As part of our series of blogs exploring the information in the UK BIM Alliance’s recent “Going Digital” report, we have taken a closer look at Module One ‘Becoming Aware’ and Module 2 ‘Strategy Making’. In this post, we are going to look at Module 3 ‘Equipping the Client Office.’ which is a critical thing for any company who is thinking about adopting BIM to consider. You can’t undertake this stage, however, until you have decided on the strategy you are going to adopt (see Module 2) as this will guide you on the amount of investment you need to make.
For example, if you are working with a client who is not engaged with your use of BIM and BIM requirement, then they will not need to invest in any systems or skills, and they will continue to receive reports on paper. However, for clients who want to engage more in BIM, there are several stages they can work towards:
This is where the client identifies a BIM champion within the office, who reports to a director who is responsible for liaising with the board to ensure all desired outcomes are achieved. The BIM champion is then responsible for a flow of quality information throughout the business in order to make sure all project needs are met. Once the champion is identified the next stage is to prepare a BIM protocol which will specify the technical standards that need to be used for the information exchange (we will explore this more in next month’s post). A Common Data Environment(CDE) will also need to be set up and responsibilities allocated, which may mean that the client office needs training on model reader applications such as Solibri or Navisworks.
Upgrade to Team Formation
In the blog post about module five, we will take a closer look at team formation and the limitations of conventional arrangements, and this may lead you to reconsider the way you are approaching the formation of your design and construction team.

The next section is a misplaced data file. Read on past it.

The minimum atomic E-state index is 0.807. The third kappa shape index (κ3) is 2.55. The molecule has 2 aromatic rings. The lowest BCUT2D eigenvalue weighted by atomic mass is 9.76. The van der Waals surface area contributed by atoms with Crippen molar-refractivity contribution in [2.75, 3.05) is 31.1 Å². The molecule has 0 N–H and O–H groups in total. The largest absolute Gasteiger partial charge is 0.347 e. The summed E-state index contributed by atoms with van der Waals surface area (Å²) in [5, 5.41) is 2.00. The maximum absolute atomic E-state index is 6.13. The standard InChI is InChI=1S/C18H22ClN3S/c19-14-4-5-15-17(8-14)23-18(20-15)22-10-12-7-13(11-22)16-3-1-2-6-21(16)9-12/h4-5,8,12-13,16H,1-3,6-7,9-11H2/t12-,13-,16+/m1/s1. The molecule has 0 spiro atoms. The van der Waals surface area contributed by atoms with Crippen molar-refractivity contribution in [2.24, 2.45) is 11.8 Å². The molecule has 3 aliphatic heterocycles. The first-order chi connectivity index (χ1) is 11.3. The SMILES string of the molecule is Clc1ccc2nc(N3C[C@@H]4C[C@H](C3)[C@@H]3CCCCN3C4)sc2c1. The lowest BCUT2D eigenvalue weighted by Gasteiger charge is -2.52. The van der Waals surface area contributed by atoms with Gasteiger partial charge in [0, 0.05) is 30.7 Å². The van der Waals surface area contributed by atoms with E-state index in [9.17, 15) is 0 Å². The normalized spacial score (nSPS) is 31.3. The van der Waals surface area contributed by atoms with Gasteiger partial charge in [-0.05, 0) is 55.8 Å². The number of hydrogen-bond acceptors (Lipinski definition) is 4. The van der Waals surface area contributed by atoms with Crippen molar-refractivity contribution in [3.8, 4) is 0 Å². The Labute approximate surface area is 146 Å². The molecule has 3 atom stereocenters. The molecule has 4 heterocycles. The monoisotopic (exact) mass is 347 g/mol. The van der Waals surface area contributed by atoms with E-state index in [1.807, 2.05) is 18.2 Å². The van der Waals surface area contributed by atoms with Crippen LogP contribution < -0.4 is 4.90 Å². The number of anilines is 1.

Upgrade to Decision Support
Module six of the UK BIM Alliance Report focuses on the requirements you will need for decision support to ensure the client, and their stakeholders have the information they need in order to make informed decisions about the project. The best way to do this is to set out a series of questions which give a greater understanding of why the organisation has decided to undertake the project. Instead of the outputs being drawings and reports as would be traditional, nowadays these outputs can be displayed interactively using multi-screen or virtual reality immersive methods.
Upgrade to Whole Life
In Module Seven, the focus shifts to operation and maintenance requirements which may mean the client needs to upgrade their client office to be able to receive operation and maintenance information in a digital format. This may lead to smart intelligence being used in the future to allow the building to sense conditions and control systems.
Upgrade to Multi-Projects
Module Eight of the report talks about setting standards, and this might be useful for clients who are dealing with repeated elements such as individual rooms or complete buildings. The preferred product data can be held in a library with feedback from projects added as you go along. Data can then be analysed to help the client improve both practice and product.
As you can see, there are many ways in which clients may choose to equip their office, and they can choose to do the various available upgrades in any order and at any time – as projects and ability increases.
If you are undertaking a BIM project and are looking to outsource some (or all) of the work, then please talk to us today.